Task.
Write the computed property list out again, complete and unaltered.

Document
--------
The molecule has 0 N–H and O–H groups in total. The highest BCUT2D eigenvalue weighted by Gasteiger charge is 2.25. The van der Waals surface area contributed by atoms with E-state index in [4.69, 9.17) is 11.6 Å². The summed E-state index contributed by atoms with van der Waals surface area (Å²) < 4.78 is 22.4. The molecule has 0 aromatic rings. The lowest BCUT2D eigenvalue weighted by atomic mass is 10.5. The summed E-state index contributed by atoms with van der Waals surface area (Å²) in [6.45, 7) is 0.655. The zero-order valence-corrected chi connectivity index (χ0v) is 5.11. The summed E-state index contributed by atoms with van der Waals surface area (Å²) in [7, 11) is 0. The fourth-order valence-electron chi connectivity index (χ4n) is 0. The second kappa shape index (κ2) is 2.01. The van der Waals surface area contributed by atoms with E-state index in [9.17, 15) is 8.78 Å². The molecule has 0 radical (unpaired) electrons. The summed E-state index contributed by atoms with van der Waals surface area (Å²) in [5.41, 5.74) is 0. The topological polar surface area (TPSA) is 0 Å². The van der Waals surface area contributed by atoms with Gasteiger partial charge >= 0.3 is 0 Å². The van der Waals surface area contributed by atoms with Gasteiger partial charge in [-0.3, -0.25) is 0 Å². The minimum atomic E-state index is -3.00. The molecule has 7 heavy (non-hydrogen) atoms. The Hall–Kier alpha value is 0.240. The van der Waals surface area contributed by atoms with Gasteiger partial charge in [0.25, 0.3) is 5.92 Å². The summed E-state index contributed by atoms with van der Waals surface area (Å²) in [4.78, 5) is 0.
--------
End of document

The molecule has 0 N–H and O–H groups in total. The highest BCUT2D eigenvalue weighted by Gasteiger charge is 2.25. The van der Waals surface area contributed by atoms with E-state index in [4.69, 9.17) is 11.6 Å². The summed E-state index contributed by atoms with van der Waals surface area (Å²) < 4.78 is 22.4. The molecule has 0 aromatic rings. The lowest BCUT2D eigenvalue weighted by atomic mass is 10.5. The summed E-state index contributed by atoms with van der Waals surface area (Å²) in [6.45, 7) is 0.655. The zero-order valence-corrected chi connectivity index (χ0v) is 5.11. The summed E-state index contributed by atoms with van der Waals surface area (Å²) in [7, 11) is 0. The fourth-order valence-electron chi connectivity index (χ4n) is 0. The second kappa shape index (κ2) is 2.01. The van der Waals surface area contributed by atoms with E-state index in [9.17, 15) is 8.78 Å². The molecule has 0 radical (unpaired) electrons. The summed E-state index contributed by atoms with van der Waals surface area (Å²) in [5.41, 5.74) is 0. The topological polar surface area (TPSA) is 0 Å². The van der Waals surface area contributed by atoms with Gasteiger partial charge >= 0.3 is 0 Å². The van der Waals surface area contributed by atoms with Gasteiger partial charge in [-0.3, -0.25) is 0 Å². The minimum atomic E-state index is -3.00. The molecule has 7 heavy (non-hydrogen) atoms. The Hall–Kier alpha value is 0.240. The van der Waals surface area contributed by atoms with Gasteiger partial charge in [0.25, 0.3) is 5.92 Å². The summed E-state index contributed by atoms with van der Waals surface area (Å²) in [4.78, 5) is 0.